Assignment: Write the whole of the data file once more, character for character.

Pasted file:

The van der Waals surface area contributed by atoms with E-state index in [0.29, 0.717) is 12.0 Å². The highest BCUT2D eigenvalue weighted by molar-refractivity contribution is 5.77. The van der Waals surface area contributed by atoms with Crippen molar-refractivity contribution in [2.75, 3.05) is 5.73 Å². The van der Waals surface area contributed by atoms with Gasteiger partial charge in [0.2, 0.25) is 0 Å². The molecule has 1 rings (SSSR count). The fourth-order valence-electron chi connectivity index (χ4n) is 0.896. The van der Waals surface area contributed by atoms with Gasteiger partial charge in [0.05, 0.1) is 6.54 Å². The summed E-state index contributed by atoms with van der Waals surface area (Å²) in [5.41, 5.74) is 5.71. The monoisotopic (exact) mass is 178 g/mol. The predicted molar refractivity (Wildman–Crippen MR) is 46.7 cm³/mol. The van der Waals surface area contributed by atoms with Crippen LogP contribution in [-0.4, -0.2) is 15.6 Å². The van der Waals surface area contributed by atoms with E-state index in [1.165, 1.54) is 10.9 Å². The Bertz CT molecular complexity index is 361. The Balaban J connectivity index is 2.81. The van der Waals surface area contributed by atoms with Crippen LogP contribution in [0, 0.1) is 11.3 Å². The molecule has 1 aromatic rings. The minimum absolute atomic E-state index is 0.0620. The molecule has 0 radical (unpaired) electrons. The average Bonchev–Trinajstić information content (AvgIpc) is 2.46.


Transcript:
The van der Waals surface area contributed by atoms with E-state index in [0.29, 0.717) is 12.0 Å². The highest BCUT2D eigenvalue weighted by molar-refractivity contribution is 5.77. The van der Waals surface area contributed by atoms with Crippen molar-refractivity contribution in [2.75, 3.05) is 5.73 Å². The van der Waals surface area contributed by atoms with Gasteiger partial charge in [0.2, 0.25) is 0 Å². The molecule has 1 rings (SSSR count). The fourth-order valence-electron chi connectivity index (χ4n) is 0.896. The van der Waals surface area contributed by atoms with Gasteiger partial charge in [0.05, 0.1) is 6.54 Å². The summed E-state index contributed by atoms with van der Waals surface area (Å²) in [5.41, 5.74) is 5.71. The monoisotopic (exact) mass is 178 g/mol. The predicted molar refractivity (Wildman–Crippen MR) is 46.7 cm³/mol. The van der Waals surface area contributed by atoms with Crippen LogP contribution in [-0.4, -0.2) is 15.6 Å². The van der Waals surface area contributed by atoms with E-state index in [1.165, 1.54) is 10.9 Å². The Bertz CT molecular complexity index is 361. The Balaban J connectivity index is 2.81. The van der Waals surface area contributed by atoms with Crippen LogP contribution in [0, 0.1) is 11.3 Å². The molecule has 1 aromatic rings. The minimum absolute atomic E-state index is 0.0620. The molecule has 0 radical (unpaired) electrons. The average Bonchev–Trinajstić information content (AvgIpc) is 2.46.